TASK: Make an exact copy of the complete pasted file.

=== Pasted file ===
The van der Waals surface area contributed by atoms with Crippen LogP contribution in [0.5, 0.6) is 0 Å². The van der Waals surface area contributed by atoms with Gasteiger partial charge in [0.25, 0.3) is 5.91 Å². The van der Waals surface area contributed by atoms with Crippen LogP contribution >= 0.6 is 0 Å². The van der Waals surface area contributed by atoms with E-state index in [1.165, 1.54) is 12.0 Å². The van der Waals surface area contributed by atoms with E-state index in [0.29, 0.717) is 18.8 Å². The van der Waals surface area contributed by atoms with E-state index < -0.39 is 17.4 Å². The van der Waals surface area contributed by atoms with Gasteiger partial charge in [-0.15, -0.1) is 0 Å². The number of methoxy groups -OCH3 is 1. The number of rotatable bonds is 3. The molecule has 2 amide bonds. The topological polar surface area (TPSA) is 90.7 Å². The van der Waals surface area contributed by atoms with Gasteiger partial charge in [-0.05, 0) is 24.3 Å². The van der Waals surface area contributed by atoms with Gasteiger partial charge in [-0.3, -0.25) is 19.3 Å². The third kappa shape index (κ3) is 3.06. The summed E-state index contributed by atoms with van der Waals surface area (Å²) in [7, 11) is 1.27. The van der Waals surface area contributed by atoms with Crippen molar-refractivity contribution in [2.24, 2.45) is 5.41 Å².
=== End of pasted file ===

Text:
The van der Waals surface area contributed by atoms with Crippen LogP contribution in [0.5, 0.6) is 0 Å². The van der Waals surface area contributed by atoms with Gasteiger partial charge in [0.25, 0.3) is 5.91 Å². The van der Waals surface area contributed by atoms with Crippen LogP contribution >= 0.6 is 0 Å². The van der Waals surface area contributed by atoms with E-state index in [1.165, 1.54) is 12.0 Å². The van der Waals surface area contributed by atoms with E-state index in [0.29, 0.717) is 18.8 Å². The van der Waals surface area contributed by atoms with E-state index < -0.39 is 17.4 Å². The van der Waals surface area contributed by atoms with Gasteiger partial charge in [-0.15, -0.1) is 0 Å². The number of methoxy groups -OCH3 is 1. The number of rotatable bonds is 3. The molecule has 2 amide bonds. The topological polar surface area (TPSA) is 90.7 Å². The van der Waals surface area contributed by atoms with Gasteiger partial charge in [-0.05, 0) is 24.3 Å². The van der Waals surface area contributed by atoms with Gasteiger partial charge in [-0.3, -0.25) is 19.3 Å². The third kappa shape index (κ3) is 3.06. The summed E-state index contributed by atoms with van der Waals surface area (Å²) in [7, 11) is 1.27. The van der Waals surface area contributed by atoms with Crippen molar-refractivity contribution in [2.24, 2.45) is 5.41 Å².